NEW MILFORD — A survey to determine the need and makeup of a community center was rejected after months of deliberations.

The Town Council rejected $18,000 for a professional market survey Monday in a 2-7 vote, with only councilmen Walter Bayer and Peter Mullen approving it.

Finding the money for the survey and the possibility of bias were the main concerns council members brought up during the discussion.

The community center committee has been asking since the summer for $18,500 to pay Great Blue, a professional survey company, to determine the best approach for the town’s community center. The committee made the request after getting proposals from four companies.

The committee has met for months to gather information about community centers in the area, the town’s community center history and to gather residents’ input about what they want to see in a community center. Committee members have told the Town Council they can’t do anymore without the professional study.

At the last meeting though, council was split 4-4 on the study, largely due to the $250,000 special appropriation made just before for additional legal fees. Mayor Pete Bass decided to delay the vote though as he identified another funding source.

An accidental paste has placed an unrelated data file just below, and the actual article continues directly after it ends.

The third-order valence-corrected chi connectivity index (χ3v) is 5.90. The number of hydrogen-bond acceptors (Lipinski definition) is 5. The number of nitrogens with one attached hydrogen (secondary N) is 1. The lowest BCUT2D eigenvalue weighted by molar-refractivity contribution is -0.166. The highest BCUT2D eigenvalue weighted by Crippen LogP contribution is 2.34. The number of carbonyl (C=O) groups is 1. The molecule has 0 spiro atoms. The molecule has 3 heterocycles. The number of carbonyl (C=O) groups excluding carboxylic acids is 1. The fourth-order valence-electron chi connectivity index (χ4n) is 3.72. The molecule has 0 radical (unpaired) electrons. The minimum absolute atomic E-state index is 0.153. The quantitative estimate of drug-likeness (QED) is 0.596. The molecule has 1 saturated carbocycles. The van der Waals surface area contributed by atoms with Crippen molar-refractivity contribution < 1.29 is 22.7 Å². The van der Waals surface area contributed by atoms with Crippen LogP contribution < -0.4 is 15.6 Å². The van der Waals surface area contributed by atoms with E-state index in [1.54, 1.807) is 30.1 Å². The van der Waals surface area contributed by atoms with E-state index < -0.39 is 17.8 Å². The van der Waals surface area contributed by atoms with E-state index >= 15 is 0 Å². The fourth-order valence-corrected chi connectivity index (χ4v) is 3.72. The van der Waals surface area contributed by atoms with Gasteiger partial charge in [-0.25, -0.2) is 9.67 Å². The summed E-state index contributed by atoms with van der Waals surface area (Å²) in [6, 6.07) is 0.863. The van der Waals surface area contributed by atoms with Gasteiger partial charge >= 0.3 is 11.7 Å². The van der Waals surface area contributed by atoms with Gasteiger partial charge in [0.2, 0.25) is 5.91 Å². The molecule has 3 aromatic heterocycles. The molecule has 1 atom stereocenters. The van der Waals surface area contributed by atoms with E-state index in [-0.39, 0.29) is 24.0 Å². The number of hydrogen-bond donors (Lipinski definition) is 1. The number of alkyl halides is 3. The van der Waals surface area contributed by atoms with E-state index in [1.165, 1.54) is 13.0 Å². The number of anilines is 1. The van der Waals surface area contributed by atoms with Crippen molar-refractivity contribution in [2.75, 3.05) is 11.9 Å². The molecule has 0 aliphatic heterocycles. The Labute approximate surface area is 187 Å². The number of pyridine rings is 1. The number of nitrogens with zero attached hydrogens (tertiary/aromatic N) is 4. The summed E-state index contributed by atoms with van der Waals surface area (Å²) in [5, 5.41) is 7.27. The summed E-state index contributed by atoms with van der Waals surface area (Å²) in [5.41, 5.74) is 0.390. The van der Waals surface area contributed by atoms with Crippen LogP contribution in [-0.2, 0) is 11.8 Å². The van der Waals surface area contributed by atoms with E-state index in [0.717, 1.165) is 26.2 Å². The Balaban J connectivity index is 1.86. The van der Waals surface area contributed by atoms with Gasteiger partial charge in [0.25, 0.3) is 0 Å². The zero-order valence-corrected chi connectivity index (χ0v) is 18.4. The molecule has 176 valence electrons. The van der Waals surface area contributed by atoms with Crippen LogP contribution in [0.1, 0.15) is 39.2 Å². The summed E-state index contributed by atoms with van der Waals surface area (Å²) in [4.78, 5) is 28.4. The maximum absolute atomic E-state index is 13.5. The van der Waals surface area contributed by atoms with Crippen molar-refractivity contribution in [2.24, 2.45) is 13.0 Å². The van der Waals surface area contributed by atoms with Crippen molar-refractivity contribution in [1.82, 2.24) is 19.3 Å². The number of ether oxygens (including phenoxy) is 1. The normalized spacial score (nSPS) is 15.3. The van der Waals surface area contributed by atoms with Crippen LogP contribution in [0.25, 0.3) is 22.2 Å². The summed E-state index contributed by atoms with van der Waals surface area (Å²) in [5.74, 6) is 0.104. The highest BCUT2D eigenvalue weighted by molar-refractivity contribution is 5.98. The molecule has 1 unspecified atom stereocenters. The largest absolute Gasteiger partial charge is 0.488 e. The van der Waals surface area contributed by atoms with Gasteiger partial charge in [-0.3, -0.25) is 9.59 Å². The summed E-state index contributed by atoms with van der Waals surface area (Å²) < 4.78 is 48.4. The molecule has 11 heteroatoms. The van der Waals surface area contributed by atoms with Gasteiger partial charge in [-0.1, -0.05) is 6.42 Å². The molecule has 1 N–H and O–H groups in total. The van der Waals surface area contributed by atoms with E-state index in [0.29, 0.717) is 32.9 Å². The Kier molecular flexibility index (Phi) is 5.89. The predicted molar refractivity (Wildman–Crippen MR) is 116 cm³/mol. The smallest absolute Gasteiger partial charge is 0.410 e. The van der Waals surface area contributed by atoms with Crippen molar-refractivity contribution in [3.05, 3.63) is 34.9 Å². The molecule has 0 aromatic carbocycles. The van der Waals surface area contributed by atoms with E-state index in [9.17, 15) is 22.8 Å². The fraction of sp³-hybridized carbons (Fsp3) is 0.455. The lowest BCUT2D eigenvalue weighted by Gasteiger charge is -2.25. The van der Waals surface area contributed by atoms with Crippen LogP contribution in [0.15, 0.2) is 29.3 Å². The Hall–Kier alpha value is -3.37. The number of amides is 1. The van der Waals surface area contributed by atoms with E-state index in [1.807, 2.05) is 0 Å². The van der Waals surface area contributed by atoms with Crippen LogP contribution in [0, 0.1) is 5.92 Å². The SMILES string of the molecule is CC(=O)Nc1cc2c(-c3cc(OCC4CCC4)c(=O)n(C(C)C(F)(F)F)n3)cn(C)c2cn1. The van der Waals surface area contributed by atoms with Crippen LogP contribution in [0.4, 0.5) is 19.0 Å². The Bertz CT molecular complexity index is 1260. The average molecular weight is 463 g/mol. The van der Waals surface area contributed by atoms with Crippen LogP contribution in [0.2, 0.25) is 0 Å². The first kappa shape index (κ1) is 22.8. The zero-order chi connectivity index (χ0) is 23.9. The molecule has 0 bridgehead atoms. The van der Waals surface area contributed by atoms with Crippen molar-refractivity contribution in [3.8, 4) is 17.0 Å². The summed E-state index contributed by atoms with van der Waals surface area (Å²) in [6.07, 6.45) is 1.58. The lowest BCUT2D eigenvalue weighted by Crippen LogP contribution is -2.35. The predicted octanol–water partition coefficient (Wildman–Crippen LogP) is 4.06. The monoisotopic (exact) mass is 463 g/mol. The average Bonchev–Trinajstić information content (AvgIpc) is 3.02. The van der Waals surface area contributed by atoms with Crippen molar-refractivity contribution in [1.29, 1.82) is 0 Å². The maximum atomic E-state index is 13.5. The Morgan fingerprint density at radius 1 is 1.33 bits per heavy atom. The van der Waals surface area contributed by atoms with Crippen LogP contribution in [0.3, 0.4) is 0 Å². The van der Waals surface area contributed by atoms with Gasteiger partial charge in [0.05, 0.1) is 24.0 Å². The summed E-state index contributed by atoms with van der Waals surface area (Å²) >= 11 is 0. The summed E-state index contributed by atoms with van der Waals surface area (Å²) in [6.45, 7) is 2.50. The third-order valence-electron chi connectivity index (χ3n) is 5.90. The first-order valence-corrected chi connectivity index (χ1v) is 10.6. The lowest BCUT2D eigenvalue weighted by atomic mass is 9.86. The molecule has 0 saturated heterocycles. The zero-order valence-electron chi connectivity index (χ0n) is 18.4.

On Monday, that funding source still hadn’t been officially identified, though Mullen suggested using the undesignated fund, which he said had more than enough money.

Councilman Michael Nahom said the town is continuing to shrink and spending from the undesignated fund in the middle of a budget cycle set a bad precedent and was not a good practice in general.

“Costs are going up and incomes are going down and we have to watch our pennies,” he said.

Councilman Tom Esposito also said the work that the survey would compile can be gathered at public forums and other surveys done as part of the plan of conservation and development update happening now. He said this tends to garner a good response rate.

He added this will also look more at what people want and where.

“There are a lot of other questions asked of the general public,” he said.

Councilwoman Lisa Hida said she still supports a professional market study but said the committee should not be a part of it anymore because some members have shown confirmation bias and she worries that will skew the results and negate any work done or decision made.

She recommended the committee write its final report based on where they are now in the process and the town will figure out a different way to have a market research survey done.

During public comment, resident Michael Sennello, suggested a grant or private donations to cover the cost of the survey.

Pat Erickson, a committee member, asked that the Town Council give the committee money to do a mailer for its own survey if it didn’t want to pay for the professional survey.

“We’re getting nowhere and it’s extremely frustrating,” she said.